The four HMOs’ websites differ in their approach to adolescent health-information seekers. HMO-A’s website targets adolescents directly by dedicating a forum (one of nearly 40 forums) entirely to the adolescent audience. The forum’s specific information compensates to some extent for the insufficient and rather general scope of the editorial content for adolescents. Other than the forum, relevant information for youth, such as OC information, appears in the different website sections. No section, however, is designed specifically for adolescents or brings together information on health issues that are of greatest concern to young adults. At the time this review was conducted, HMO-A’s forums were only compatible with Internet Explorer and not with other popular browsers such as Mozilla, Firefox, and Google Chrome.
HMO-B’s website structure is guided by a concern for providing information about health topics (e.g., nutrition and physical activity) and situations requiring medical assistance (e.g., emergency medicine, pregnancy, and childbirth), rather than for directly addressing specific populations and audiences, such as adolescents. HMO-B’s website has a “Youth” section that features articles on topics such as smoking cessation, drug abuse, and medical screening checkups, although these articles seem to have in mind adults and parents more than adolescents.
HMO-C has a well-developed youth section on its website, featuring articles on a variety of topics, including drugs, mental health, nutrition, and teenage pregnancy. Yet, as with HMO-B, the articles seem to be written primarily for an adult audience, perhaps for concerned parents, and to a much lesser extent for teenagers seeking information on health issues. For example, in their youth section, there is a call to parents to provide adolescents with proper health information on sex, but no such information is actually provided.
HMO-D’s website approaches adolescent health information seekers by offering adolescents the option of asking a physician health questions through its website. Very few answers are published on the website, and interestingly, some of the questions were from parents, indicating that the online Q&A service is not exclusively for adolescents. Since the answers are not published, there is very little information on the website that addresses adolescents directly or even indirectly.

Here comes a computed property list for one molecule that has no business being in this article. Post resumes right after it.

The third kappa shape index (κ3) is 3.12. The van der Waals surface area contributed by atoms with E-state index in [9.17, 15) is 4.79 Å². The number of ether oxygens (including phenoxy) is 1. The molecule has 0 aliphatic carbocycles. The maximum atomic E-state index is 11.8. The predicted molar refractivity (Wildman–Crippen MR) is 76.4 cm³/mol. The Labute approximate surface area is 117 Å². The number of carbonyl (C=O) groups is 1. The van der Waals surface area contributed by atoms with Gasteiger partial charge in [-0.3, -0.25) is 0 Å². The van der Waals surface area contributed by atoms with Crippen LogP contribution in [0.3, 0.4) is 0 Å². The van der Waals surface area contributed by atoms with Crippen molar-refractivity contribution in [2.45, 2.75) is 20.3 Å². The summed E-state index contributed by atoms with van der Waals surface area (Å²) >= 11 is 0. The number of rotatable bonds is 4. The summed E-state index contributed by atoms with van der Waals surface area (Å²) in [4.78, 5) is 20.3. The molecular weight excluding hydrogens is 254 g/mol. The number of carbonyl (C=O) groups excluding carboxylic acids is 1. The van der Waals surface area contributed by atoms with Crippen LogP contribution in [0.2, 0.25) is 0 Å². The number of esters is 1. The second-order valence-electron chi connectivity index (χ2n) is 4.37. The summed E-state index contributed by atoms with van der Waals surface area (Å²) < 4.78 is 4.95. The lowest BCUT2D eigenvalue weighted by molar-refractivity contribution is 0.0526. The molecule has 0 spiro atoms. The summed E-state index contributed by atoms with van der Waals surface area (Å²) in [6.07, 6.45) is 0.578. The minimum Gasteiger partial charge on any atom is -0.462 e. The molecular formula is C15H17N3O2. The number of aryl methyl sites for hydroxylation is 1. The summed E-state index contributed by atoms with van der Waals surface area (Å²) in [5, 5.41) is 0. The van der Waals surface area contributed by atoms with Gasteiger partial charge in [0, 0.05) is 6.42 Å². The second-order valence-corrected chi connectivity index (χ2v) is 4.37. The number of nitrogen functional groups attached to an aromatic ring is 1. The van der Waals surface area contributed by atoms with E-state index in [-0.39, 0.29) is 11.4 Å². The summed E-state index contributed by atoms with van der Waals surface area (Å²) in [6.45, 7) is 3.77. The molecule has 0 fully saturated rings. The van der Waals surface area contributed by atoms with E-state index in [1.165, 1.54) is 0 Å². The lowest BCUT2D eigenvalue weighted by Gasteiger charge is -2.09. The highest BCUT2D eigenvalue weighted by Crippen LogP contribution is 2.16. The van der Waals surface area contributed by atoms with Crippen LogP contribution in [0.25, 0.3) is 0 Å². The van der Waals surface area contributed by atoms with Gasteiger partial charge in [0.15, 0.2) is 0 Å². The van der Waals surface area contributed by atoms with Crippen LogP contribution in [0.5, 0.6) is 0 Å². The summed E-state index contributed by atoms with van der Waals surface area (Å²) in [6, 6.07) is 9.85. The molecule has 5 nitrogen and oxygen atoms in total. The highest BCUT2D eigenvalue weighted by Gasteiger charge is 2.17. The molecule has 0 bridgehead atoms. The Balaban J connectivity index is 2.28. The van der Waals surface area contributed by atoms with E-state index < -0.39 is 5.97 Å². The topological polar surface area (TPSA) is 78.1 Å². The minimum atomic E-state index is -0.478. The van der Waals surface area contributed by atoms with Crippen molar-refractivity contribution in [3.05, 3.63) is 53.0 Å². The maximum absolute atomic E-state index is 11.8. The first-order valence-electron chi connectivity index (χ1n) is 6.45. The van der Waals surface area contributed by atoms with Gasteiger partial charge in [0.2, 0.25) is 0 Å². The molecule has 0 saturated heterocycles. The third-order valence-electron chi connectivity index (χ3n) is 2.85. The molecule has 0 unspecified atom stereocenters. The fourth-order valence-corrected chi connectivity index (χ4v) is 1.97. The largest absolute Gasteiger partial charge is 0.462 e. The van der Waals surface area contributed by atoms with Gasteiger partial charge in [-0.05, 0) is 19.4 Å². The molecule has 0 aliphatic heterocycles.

The effect of each particular approach on the process of health information seeking and health seeking behaviors requires further study. Interpretation and application of results of this website-evaluation study warrant a certain degree of caution. Although a comprehensive standard electronic evaluation form was designed and approved by the research team, the relatively low inter-rater reliability score for credibility suggests that credibility parameters might fluctuate from one page to another within a single website, or that the interpretation of these parameters is sensitive to the evaluators’ knowledge and beliefs. Second, the large number of websites and the great amount of online information on a seemingly infinite number of health-related subjects make it nearly impossible to generate a sample of websites that could be considered representative. To compensate, the evaluated websites were selected in such a way so as to resemble the array of OC websites that would be retrieved by an average Israeli adolescent health-information seeker. Finally, this evaluation was restricted to content posted by the website developers and excluded user-generated content (e.g., forums and social networks) that would require a different set of assessment tools .